USA second team. Well on his way to becoming a complete safety,
he’s one of the team’s best open field tacklers and an improving
pass defender. He was productive for the second straight year,
making 64 stops, 3.5 tackles for loss, and a team-high four
Chico Hunter was enjoying a breakthrough season when it was
ended prematurely by a knee injury in early November. At the
time, he was second on the team with 68 tackles and had an
Eagle-best six pass breakups. The 6-0, 195-pounder missed the
spring, but should be back in the summer, looking to maintain
his grip on the other safety job.
Projected Top Reserves:
Battling Hunter at safety will be 5-11, 187-pound junior
Justin Wilson, who
played very well when pressed into the lineup in the latter
stages of the season. It was the second straight year that he
received significant reps, ending up with 19 tackles, a
team-high four interceptions, and five passes defended. He’s
proven to have terrific ball skills, and is essentially like
having another starter in the defensive backfield.
veteran of the cornerbacks is 5-10, 181-pound senior
Michael McGee, a
three-time letterwinner and regular playmaker on special teams.
He’s now played in 34 games throughout his career, making a
career-high 28 tackles and four breakups in 2008. He’s trying to
fend off the competition being provided by some of the younger
Eagles, such as redshirt freshman
Watch Out For…
the competition to bring out the best in everyone. The Golden
Eagles are deep everywhere, which will force even the seasoned
vets, like Hicks and Hunter, to remain sharp. If injury strikes
again this fall, the drop-off to the second teamers won’t be so
Keeping the ball in front of them. Unlike most Conference USA
secondaries, Southern Miss does a nice job of keeping the play
in front of it. Just about the entire group that yielded only
6.5 yards per attempt in 2008 is back in Hattiesburg again in
Consistency. Is Southern Miss ready to pick up where it left off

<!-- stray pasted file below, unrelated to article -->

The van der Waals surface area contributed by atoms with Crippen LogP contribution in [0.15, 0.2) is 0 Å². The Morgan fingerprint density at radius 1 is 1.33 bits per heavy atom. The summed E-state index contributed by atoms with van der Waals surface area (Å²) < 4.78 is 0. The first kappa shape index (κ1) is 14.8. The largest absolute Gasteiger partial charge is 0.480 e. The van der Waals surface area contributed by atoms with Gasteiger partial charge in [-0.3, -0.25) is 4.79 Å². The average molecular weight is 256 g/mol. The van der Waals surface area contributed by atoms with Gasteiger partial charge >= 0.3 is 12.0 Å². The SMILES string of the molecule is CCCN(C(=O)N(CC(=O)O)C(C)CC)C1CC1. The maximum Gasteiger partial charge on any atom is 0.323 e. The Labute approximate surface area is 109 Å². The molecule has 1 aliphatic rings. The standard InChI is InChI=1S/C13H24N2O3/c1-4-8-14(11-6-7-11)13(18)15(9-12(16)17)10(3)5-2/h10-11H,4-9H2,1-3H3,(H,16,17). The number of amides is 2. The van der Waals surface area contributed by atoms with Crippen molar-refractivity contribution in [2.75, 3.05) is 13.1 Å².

last December? Or are the Eagles still susceptible to rough
stretches, like the five games in the middle of 2008, when they
allowed 17 touchdowns passes and picked off just three? In this
league, they’ve got to be air-tight from wire-to-wire.
Carolina may have the league’s best pass defense, but Southern
Miss is ready to challenge for the top spot. The Eagles have the
talent, depth, and head of steam to be really feisty throughout
the season. If they can get more support from the pass rush,
which was AWOL a year ago, few opponents will move the ball
through the air on this group.
The graduation of Britt Barefoot has Southern Miss in the market
for a new punter. A couple of unlikely competitors—quarterbacks
Austin Davis and
vying to fill the opening. Both are quality athletes, and Davis
actually punted four times out of the shotgun formation for an
average of 36 yards.
Barefoot also handled kickoffs and
the majority of field goals, so a new placekicker must be found
as well. The staff might be putting its faith in sophomore
Daniel Hrapmann, a
transfer from Southeastern Louisiana. He did enough to carry an
edge coming out of spring, but will still have to out duel
junior Justin Estes,
the lone kicker with experience at this level. He hit just
4-of-7 field goal attempts, and hasn’t shown enough consistency
to leverage his seniority.
No one stood out in the return
game in 2008, forcing the staff to open auditions in an effort
to find a spark. In all likelihood, some combination of juniors
Freddie Parham and
Andre Watson will
handle punts and kickoffs.
Watch Out For…
Davis as the punter. He throws. He runs. He punts? Why not? As
effective as he was on the first three downs as the starting
quarterback, why not give him a shot on fourth down as well?
Think about the threat he’d pose to pull a fake and pick up the
Strength: Kickoff return coverage. You need an
experienced search party to find the positives on this unit. To
their credit, the Golden Eagles yielded less than 20 yards a
kickoff last year, which ranked 34th nationally and
No. 4 in Conference USA.
Kicking. You name it—punting, placekicking, kickoffs. Southern
Miss has glaring question marks everywhere. Barefoot was hardly
a sure-thing in anything but kickoffs, but Eagle fans might grow
to miss him in 2009.
Outlook: In a word, brutal. You’d be hard-pressed to
find a flimsier special teams unit than the one in Hattiesburg.
The punter is a quarterback. The placekicker is an FCS transfer.
The return was second-rate. And only one team in the country was
worse last year in punt coverage. Good luck with all that.